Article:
No need to ‘fight’ Russian culture – EU nation's president
There is no need to “fight” the Russian language, Estonian President Alar Karis has told a state broadcaster, dissenting from recent anti-Russian sentiments voiced by Ukraine and the Baltic country’s neighbors. His comments come after the government in Tallinn rolled out linguistic requirements for education that target the quarter of the nation’s population who speak Russian at home.
Knowing multiple languages is a good thing, “until they put chips in our heads and we can understand others automatically,” Karis told the ETV broadcaster in an interview recorded on December 29.
“Language is a tool,” he said. “I see no reason to fight against languages. Russian itself is a language of culture. And Russian, unfortunately, you need to start learning earlier than other languages, because it has a different alphabet and it is more difficult to master. At least that's what the teachers say.”
There is no reason to fight against languages, just as there is no reason to fight against Russian literature.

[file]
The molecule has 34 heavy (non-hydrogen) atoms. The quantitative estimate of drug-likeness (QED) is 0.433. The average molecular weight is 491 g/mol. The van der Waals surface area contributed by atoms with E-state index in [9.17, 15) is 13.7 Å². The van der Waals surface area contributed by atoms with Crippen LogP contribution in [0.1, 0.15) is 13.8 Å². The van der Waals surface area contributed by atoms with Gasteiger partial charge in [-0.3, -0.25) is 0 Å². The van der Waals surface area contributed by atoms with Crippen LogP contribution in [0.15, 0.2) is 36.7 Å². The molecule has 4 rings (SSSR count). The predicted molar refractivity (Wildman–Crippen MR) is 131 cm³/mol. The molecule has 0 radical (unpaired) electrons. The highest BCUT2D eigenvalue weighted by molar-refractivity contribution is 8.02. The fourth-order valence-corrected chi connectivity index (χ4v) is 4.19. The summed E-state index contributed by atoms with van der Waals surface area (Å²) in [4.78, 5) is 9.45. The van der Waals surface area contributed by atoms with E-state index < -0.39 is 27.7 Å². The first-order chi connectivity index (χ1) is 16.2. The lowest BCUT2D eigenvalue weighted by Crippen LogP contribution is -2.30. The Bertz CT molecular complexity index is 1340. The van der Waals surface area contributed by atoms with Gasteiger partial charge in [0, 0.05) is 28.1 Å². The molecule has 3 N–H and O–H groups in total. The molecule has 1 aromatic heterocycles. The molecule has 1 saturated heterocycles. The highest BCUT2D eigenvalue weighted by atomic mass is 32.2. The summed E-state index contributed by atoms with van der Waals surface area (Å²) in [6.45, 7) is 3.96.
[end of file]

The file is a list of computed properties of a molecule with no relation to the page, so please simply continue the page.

His comments came as officials in Kiev called for a boycott of Russian language and culture in relation to the conflict in Ukraine. The culture minister of nearby Lithuania, Simonas Kairys, has said an outright ban would be “authoritarian” but urged a “mental quarantine” on Russian culture instead.
“I think part of education is that we are able to understand literature that does not correspond to today's understanding of how we would like to see the world, in accordance with its era: when the book was written, and why it was written,” the Estonian president said.
Karis claimed he knew ethnic Russians who now refused to speak Russian due to the conflict in Ukraine, but described this as a “passing phenomenon.”
“You shouldn’t blame the language for anything,” Karis added.
One of the reasons Karis addressed the language issue was Estonia’s push to drive Russian out of schools. Under a program approved by the education ministry on December 17, all kindergartens and elementary schools will switch to Estonian-only instruction by 2024. All teachers will have to be fluent in the national language as a requirement for employment.
About a quarter of Estonia’s population speaks Russian at home. Currently, Russian speakers have the right to education in their mother tongue up to the 9th grade, while at higher levels about 40% of classes are taught in Russian, according to the Interfax news agency.